Hi friends – today’s lesson plan is pretty focused on Elijah Anderson’s ethnography Code of the Street, so take out your copy if you’re following along. Also I just illustrated proper use of your/you’re. Also I should mention these lesson plans are for 80-minute sessions, though today’s was a little short.
1. Logistics- reminder of participation paper deadlines, come in to office hours
2. Ch. 1 “Decent and Street Families”: “Decent” and “Street” – what are these two categories? where are these terms from? understanding “norms”/”normative” (32, 45) and “oppositional culture” (32)
3. Diane’s story (pp. 43-45)- evidence and claims. What work does Diane’s narrative do for Anderson’s argument (i.e., what claims of his does she provide evidence for?) – How does Anderson analyze her words? (What conclusions does he draw?) Does his framing of Diane have any holes? (Any blind spots, points he didn’t make but could have, biases we see?)
4. Answer the above questions re: Yvette’s story (53-65) in small groups of 3; then recap as a class
5. In-class writing: write a mini-workshop letter to Elijah Anderson about chapter 1. 3 components: what is his argument? 1-2 things he did well; 1-2 questions, concerns, suggestions. Use quotes!
2. As always, with lesson planning on reading-focused days it’s a balance between covering concepts and comprehension on the one hand, and making sure we’re drawing lessons for our own writing from the text we’re studying. So in today’s lesson I wanted to make sure the students recognize “decent” and “street” as normative categories “that the residents themselves use” (35), and understand that these two categories of people live mixed together, that they all follow the “code of the street” but while decent folks follow it to be safe, street folks believe it to be normative. In past semesters we’ve done writing exercises where I ask students to reflect on what the norms were regarding education in their homes or communities growing up. However, today we focused more on critical thinking skills and building the confidence it takes for a college writer to actually feel comfortable “criticizing”–that is, examining critically–a published writer.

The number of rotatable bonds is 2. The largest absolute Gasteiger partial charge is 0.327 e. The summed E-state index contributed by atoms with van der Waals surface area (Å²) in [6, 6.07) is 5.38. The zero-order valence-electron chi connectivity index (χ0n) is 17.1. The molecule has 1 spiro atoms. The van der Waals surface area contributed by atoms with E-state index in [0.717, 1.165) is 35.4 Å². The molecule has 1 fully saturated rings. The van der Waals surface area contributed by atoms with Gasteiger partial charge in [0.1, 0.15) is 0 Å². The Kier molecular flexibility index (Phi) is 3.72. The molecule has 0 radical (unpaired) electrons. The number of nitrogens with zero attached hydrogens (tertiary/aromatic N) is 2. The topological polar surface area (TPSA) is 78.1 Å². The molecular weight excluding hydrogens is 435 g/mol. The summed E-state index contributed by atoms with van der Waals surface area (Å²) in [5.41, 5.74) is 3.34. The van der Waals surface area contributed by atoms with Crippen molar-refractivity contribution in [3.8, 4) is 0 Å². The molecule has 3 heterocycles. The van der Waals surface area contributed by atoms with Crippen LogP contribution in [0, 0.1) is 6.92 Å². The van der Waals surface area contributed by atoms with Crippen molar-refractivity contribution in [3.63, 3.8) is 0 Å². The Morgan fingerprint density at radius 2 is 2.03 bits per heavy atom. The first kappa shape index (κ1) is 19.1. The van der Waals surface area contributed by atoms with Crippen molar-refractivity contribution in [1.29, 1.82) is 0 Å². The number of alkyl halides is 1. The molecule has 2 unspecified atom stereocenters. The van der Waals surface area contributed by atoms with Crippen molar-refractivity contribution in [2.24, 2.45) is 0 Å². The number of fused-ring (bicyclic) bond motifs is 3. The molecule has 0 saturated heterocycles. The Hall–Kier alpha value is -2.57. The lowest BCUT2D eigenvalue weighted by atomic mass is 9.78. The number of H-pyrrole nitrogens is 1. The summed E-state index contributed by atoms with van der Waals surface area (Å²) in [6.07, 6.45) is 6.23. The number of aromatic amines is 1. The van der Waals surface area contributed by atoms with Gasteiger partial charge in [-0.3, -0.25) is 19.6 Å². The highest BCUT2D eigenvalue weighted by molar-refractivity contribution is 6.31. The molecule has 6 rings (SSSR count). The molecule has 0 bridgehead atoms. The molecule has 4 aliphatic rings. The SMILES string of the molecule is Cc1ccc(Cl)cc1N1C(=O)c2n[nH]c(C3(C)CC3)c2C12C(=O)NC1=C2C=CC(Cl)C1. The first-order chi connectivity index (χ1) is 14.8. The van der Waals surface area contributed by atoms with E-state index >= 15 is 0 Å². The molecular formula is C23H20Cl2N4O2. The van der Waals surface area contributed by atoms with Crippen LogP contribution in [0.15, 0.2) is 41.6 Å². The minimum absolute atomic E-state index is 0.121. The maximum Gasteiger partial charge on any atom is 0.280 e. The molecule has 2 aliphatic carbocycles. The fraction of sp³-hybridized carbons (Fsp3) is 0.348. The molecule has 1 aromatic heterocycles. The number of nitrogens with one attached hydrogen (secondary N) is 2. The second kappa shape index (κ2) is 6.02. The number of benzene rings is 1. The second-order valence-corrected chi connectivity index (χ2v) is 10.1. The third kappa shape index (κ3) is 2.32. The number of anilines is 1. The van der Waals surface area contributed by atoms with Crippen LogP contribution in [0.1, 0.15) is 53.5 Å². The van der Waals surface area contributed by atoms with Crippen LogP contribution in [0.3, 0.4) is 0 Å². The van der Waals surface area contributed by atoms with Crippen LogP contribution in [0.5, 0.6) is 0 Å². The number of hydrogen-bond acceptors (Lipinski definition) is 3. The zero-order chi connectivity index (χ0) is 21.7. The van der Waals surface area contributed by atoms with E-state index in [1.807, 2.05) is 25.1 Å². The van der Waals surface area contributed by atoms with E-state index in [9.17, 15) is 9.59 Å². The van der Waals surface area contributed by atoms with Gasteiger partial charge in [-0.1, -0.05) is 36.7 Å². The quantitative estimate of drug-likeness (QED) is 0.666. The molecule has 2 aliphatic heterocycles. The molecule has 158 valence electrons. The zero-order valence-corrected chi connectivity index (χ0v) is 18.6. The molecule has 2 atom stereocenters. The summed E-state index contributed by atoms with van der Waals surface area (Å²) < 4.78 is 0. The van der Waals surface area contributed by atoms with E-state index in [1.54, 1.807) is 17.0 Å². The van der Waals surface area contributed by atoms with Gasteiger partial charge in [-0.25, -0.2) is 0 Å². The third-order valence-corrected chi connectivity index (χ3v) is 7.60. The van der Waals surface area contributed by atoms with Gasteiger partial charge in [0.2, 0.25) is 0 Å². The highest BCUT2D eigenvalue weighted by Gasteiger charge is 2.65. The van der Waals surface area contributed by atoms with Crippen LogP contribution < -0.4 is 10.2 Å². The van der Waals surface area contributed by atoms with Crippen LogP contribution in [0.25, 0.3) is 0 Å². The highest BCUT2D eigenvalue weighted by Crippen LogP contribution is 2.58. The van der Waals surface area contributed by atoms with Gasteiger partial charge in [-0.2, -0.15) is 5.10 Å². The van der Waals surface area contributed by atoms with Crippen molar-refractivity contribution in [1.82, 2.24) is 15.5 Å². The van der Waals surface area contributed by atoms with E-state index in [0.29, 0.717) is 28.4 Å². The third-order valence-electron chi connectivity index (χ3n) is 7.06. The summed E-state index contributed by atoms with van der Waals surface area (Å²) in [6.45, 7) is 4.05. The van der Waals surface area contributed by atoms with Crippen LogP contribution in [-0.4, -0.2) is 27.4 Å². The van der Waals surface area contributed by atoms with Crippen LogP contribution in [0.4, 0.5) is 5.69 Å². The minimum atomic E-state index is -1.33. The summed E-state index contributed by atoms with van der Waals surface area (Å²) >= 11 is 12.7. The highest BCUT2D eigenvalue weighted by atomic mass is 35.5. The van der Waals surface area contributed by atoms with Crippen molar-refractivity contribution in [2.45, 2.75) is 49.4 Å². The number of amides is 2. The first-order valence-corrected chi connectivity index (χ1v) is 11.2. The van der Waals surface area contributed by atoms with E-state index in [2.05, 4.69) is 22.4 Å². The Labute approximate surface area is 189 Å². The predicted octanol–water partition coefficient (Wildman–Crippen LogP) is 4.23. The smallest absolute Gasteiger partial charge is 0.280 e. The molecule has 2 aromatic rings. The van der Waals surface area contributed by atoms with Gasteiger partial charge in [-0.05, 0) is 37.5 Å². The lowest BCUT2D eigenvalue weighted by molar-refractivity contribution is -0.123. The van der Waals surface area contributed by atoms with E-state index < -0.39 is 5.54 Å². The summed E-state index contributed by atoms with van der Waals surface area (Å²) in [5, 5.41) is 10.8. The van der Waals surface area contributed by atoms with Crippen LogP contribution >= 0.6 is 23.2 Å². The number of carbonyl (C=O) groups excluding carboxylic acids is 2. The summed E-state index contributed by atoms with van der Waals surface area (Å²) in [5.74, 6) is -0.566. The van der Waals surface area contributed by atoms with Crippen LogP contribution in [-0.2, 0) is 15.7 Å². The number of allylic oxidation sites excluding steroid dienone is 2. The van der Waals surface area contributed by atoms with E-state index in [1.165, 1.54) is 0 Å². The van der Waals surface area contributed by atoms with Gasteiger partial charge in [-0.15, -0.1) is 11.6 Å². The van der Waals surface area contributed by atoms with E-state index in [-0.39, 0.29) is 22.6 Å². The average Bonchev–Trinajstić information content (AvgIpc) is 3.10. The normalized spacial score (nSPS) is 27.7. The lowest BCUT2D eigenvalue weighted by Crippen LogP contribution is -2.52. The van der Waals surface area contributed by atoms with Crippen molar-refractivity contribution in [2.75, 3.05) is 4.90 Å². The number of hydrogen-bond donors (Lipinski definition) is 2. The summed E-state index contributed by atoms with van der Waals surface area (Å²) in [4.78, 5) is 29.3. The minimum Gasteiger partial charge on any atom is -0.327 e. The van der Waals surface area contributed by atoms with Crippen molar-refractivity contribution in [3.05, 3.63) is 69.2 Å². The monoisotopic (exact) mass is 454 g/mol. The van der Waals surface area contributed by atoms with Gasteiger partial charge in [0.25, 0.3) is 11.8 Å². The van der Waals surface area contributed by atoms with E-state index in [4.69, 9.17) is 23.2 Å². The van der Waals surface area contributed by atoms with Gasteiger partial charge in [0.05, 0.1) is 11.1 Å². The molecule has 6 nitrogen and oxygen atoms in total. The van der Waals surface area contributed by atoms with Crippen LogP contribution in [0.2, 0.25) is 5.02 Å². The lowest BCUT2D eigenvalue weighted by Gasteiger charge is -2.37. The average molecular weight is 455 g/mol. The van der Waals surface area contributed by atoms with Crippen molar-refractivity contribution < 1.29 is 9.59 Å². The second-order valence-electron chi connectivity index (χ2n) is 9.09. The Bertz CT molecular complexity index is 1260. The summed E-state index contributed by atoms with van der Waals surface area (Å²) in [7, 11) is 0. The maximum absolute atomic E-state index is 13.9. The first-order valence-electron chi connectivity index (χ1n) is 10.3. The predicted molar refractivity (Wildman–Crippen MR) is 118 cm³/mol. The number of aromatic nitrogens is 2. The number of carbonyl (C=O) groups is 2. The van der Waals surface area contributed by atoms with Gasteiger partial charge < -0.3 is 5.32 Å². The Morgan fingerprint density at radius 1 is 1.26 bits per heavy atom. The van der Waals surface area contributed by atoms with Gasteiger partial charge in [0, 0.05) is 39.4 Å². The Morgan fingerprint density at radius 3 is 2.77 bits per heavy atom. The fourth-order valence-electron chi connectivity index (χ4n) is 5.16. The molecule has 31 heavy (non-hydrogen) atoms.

3. To that end we looked at how Anderson includes long tracts of first-person narratives from his interview subjects and scrutinized them as evidence. This approach also has the added boon of keeping students focused on the content of Anderson’s arguments instead of their reactions to them, which have a tendency to spiral off into tangents about how these parents differed or didn’t from their own parents. Instead, I waited until the end of class to ask students how they reacted to, for example, the extremely strict parenting styles we see in this chapter.
4. Small group work always just forces more students into the conversation. Many aren’t comfortable with the whole class setting or only speak when there’s pressure for them to do so, which definitely increases in a group of 3. I try to do some small group work every day–this is a tip I got back in college when I taught ESL for a summer. They say language learners should speak 70% of class time, and small group work is a way to get a high percentage of the class speaking at once, where only 1 person can really talk at a time when the class is together.
5. This last activity had the joint function of introducing workshop letters (more on that next time) and also reinforcing the point I made throughout class that we’re working towards beginning to think critically about the published texts we’re studying. So actually writing down at least one question or concern about this chapter forces students to concede that even this great book is subject to our scrutiny as college writers.
And now I’m gonna go home and eat some dinner. Peace and happy new year to the fellow tribesmen out there. -T